ROUND 1, 13 overall — DL Da’Ron Payne, Alabama
I was pounding the table for Da’Ron Payne for months so I can’t claim to be anything but happy about this pick. His pass-rushing skills are mostly based on brute strength and athleticism at this point, but that’s why DL coach Jim Tomsula is paid the big bucks. However, Payne should be an elite run-stopper from day one. Those complaining about his lack of sacks and tackles behind the line of scrimmage need to understand that the Alabama defense generally asked Payne to occupy gaps and blockers, allowing linebackers to flow to the ball and make the play. If you’ve ever wondered why Reggie Ragland and Reuben Foster look so good on tape, guys like Payne are a major reason why.
Nevertheless, I expect some real interior pass rush push from Payne, which will be critical for any team, like Washington, that plays so much zone defense. Payne looked like a very good defensive lineman in college, the sort of guy who gets picked near the end of the first round. Then, if you saw Payne in the college football playoffs against Clemson and Georgia, you understand why he went much higher than that.
One thing that isn’t mentioned enough about Payne is how hard he works. He’s got a non-stop motor and does not take plays off the way DL Vita Vea, who was taken before Payne, does.
Should the Redskins have taken safety Derwin James, who was still on the board at 13? You can make a good argument in favor of taking James. You can make a good argument for sticking with Payne. Either way, the Skins added an elite talent at their position of biggest need. Washington was among the worst run defenses in the NFL last year. Payne should help change that immediately.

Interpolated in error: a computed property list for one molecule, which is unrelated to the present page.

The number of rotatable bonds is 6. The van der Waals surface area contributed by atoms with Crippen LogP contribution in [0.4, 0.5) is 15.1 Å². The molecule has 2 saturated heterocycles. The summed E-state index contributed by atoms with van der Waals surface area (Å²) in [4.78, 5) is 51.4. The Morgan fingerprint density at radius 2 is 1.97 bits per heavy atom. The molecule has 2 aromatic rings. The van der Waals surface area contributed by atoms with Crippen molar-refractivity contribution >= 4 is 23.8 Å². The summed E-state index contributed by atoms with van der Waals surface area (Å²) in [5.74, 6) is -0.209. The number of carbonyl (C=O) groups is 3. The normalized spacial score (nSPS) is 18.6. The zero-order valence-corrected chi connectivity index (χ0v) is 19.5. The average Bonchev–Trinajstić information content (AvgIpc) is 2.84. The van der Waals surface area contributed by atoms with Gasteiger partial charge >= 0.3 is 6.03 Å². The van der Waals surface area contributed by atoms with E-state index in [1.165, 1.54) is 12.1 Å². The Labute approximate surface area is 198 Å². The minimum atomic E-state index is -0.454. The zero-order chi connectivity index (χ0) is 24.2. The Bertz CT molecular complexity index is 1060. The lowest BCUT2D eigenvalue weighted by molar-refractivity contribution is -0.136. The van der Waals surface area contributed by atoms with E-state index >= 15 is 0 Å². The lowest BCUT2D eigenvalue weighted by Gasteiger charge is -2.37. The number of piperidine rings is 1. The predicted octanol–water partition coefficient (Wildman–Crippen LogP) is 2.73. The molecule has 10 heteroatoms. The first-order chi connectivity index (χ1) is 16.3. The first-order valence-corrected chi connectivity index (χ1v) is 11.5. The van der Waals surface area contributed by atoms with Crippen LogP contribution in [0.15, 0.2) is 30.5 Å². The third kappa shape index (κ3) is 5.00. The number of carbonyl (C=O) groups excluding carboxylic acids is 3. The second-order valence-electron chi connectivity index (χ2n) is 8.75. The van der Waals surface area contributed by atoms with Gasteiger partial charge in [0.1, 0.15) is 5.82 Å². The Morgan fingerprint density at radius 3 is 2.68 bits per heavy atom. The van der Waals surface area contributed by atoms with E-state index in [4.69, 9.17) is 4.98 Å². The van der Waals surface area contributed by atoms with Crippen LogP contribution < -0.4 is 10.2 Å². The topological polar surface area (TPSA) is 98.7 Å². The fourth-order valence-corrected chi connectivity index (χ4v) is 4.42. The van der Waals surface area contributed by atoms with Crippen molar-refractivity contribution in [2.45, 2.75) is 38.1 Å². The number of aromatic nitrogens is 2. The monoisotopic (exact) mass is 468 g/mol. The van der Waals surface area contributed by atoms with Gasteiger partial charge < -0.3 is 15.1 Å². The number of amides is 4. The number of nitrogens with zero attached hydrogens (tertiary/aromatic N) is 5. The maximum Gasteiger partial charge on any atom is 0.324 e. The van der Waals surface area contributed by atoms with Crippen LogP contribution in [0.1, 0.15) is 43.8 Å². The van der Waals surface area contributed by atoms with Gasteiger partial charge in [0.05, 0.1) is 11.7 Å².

Round 2, 59 overall — RB Derrius Guice, LSU
What you think about this selection depends on whether you think Guice has off-the-field or personality issues that will cause problems for him and the Skins. So far, no evidence of these much-hyped issues has emerged. If it does not, the Skins probably got the steal of the 2018 NFL Draft.
My grade for this pick is affected — postively — by the fact that the Skins got a player at 59 who was valued by everyone much higher than that draft position and also nabbed the 74th pick in the Draft as part of a trade.
At a hair under 6′ tall and about 220-225 pounds, Guice has excellent size for an NFL back, as well as quick feet and impressive athleticism. He looks the part and has elite instincts that allow him to find and hit the hole almost every time. In addition, Guice is strong and powerful, enabling him to drag tacklers and fall forward for extra yards after contact. He is the between-the-tackles banger that Head Coach Jay Gruden said he wanted before the Draft and he has been known to protect the ball well in college. He’s also a solid, if unspectacular, receiver out of the backfield.
Guice was a third year junior who fell off last year. After averaging 8.5 yards per carry as a freshman and 7.6 yards as a sophomore (and running for 1387 yards and 15 TD), Guice averaged only 5.3 yards in 2017 and rushed for only 11 TD. Part of that was a major problem at QB for LSU, allowing teams to key on Guice, but the fact is there were weeks last season when he simply didn’t produce much of anything. Guice had to fight through injury early in the season, but the fact remains that some weeks he looked like one of the most dominant runners in the nation and others when he looked like he should last until the 6th round.